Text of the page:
Help needed: Bevelled single lap joint connection (epoxy/wood)

Discussion in 'Boat Design' started by jhan, Aug 23, 2013.

  1. jhan
    Joined: Jul 2013
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    jhan Junior Member

    [​IMG]


    I need help,as you can glue joints only once, better do it good is the idea.
    The picture shows what I am about to do: bevelled single lap joint connection.

    I can cut the wood so it makes a tightfit connection, but that´s not what is the strongest connection for epoxy / wood (15 mm okume) I have been told.

    Should I cut in a degree that it leaves 1 or 2 mm space for the epoxy on 1 side?
    This would mean bevelled cutting, for example 43 degrees instead of 45 degrees each?

    I hope you can understan what I mean. Englisch is not my native language, and that´s really a handicap when it comes to complicated technical issues
     
  2. michael pierzga
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    michael pierzga Senior Member

    Hard to understand what you ask.

    For a strong scarph jopint use best craftmansship and produce a tight joint. A PERFECT JOINT.

    When you glue the joint... first prime with epoxy...let stand for a ten minute...inspect, perhaps prime again..then thicken the epoxy, coat both surfaces...align and clamp.

    DO NOT USE HIGH CLAMPING PRESSURE. Gentle pressure...you dont want to squeze all the epoxy out. Epoxy has good gap filling abilty.

    Google plywood scarf joint and you will see it demonstrated.

    Remeber..Do not use high clamping pressure. Firm pressure only.

    For many panel scarfs I only use nails for clamping pressure..

    Allow the epoxy to cure a minimium of 24 hours...48 hrs even better ..before you unclamp and manhandle the panel
     
  3. jhan
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    jhan Junior Member

    Thanks Michael

    You do understand, should I make perfect joint.
     
  4. jhan
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    jhan Junior Member

    I have planned use aerosil with the glue -after priming with only epoxy- what mix should I use for this job?
     
  5. michael pierzga
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    michael pierzga Senior Member

    Yes... a perfect joint. For many pieces of timber I use a router and cut the bevels. These bevels are machined perfect..... a near invisible hairline joint when mating the two pieces dry. DRY !!!

    You must only remember to use low clamping pressure when glueing the joint. Don't squeeze all the epoxy out of the joint. Gentle clamping...just enough to hold the two pieces stationary without squeezing all the epoxy out of the joint

    Always best to make practice scarfs on scrap wood...glue them up, then break them.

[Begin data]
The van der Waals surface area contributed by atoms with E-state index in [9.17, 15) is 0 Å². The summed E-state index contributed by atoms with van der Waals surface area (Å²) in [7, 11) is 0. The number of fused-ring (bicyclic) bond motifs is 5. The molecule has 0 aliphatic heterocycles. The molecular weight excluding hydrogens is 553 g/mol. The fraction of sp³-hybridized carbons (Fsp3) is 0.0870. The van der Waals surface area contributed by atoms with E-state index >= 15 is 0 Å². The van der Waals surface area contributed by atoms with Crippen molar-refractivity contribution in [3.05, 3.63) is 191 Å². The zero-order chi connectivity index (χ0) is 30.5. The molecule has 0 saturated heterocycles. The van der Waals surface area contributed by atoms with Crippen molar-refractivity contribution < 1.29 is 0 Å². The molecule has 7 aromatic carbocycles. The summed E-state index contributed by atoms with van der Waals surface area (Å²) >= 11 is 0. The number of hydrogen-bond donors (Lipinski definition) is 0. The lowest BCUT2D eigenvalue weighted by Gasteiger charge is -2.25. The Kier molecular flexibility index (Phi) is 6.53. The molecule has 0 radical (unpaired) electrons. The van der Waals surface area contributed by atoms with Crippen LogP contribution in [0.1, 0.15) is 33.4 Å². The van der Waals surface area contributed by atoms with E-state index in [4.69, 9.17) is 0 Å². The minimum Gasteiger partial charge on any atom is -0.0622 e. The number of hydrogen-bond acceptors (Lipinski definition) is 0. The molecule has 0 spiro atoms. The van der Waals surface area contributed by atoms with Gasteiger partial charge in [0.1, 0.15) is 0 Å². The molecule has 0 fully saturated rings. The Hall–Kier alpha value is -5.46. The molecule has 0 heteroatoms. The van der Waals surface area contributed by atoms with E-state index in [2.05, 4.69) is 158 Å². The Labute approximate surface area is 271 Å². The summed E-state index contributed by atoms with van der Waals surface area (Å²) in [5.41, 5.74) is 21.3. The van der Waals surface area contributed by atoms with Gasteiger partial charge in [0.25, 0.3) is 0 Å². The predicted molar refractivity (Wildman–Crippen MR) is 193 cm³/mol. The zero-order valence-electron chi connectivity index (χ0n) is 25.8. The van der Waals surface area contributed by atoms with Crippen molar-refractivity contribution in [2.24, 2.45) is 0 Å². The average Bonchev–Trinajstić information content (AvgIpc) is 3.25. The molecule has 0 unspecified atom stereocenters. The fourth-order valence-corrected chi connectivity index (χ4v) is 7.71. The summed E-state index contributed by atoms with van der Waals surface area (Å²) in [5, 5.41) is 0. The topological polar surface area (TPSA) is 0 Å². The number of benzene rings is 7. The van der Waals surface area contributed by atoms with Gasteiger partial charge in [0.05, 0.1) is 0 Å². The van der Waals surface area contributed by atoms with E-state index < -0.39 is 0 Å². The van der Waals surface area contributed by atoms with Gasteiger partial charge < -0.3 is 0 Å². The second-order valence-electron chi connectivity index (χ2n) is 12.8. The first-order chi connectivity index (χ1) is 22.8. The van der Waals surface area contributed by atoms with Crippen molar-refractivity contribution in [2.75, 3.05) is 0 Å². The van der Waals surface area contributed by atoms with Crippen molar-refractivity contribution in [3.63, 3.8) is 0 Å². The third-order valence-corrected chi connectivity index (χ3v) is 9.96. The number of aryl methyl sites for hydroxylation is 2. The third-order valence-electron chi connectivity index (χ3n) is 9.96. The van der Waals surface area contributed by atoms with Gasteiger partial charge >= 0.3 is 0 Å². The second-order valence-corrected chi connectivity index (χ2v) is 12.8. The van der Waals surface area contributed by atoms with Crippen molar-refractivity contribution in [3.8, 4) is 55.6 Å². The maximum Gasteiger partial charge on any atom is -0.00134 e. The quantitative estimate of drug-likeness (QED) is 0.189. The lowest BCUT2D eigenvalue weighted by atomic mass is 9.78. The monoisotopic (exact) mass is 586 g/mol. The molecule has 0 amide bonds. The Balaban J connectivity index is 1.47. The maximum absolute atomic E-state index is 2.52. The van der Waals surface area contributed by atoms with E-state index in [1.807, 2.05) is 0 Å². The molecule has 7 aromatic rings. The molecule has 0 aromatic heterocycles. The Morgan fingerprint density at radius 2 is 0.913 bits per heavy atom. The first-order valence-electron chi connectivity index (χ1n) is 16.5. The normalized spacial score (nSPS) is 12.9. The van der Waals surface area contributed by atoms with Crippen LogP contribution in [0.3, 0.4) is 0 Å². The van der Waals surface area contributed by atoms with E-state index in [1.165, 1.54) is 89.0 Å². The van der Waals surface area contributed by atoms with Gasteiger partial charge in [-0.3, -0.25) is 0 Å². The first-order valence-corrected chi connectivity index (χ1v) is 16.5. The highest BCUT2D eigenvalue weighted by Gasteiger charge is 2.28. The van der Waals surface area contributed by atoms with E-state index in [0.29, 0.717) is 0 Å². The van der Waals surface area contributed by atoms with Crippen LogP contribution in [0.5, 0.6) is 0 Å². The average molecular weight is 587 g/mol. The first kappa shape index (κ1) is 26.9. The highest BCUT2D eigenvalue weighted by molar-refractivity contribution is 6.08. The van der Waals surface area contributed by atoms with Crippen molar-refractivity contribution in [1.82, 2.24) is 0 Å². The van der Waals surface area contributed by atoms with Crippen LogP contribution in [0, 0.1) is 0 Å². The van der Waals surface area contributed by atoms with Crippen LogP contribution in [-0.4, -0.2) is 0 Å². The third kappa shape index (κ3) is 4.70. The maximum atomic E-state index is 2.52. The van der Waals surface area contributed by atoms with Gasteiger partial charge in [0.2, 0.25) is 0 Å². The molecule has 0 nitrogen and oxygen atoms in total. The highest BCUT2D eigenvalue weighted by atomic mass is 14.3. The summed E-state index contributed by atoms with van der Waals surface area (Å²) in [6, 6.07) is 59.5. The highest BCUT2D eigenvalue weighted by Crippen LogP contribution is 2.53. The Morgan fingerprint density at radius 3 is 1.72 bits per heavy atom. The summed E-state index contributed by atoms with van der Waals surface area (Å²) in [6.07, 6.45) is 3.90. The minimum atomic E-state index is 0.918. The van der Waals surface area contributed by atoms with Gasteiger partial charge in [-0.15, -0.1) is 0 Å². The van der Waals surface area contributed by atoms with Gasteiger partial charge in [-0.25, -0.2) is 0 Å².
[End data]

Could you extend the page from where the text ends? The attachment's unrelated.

Scarfs are easy and strong.

    The big mistakes are a dry joint..all epoxy squeezed out, wood not primed and manhandling the glued piece before full cure of the epoxy.

    This is a copy of the Guogeon brothers boatbuilding book..very good info on wood and epoxy inside

    http://www.westsystem.com/ss/assets/HowTo-Publications/GougeonBook 061205.pdf

    I think the link works..give it a click

    http://www.westsystem.com/ss/filler-selection-guide/
     
  6. jhan
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    jhan Junior Member

    Perfect Peter, very good info indeed. This is really helping. I can move on with the project
     
  7. messabout
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    messabout Senior Member

    In case you have not been advised, you need to make the length of the bevel about eight times the thickness of the joined parts. In this case, with 15mm ply, the bevel would need to be about 120 mm long. The beveled surface ( the hypothenuse of the triangle) needs careful atention so that it is a perfectly straight surface.
     
  8. jhan
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    jhan Junior Member

    You people deliver priceless info, where would I be without internet.

    @ Messabout: that could be my next question, if I still dared to ask. Very good you bring it up. 8 X thickness, is much, do not know if that works on my saw bench. I will make some test pieces to see what I can do.
    As a beginner there are many problems you have to overcome, and the more you know, the more of them you have to face.
     

  9. michael pierzga
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    michael pierzga Senior Member

    Scarfs are different ratios depending on the required strength. 4x1, 8x1. 12x1.

    Scarfing wastes wood. the shortest scarf, that gives the required strength, is the best.

    8x1 is the commonly accepted ratio for epoxy glued plywood.

    What are your scarfs for ? Plywood, structural members, mast ?
     
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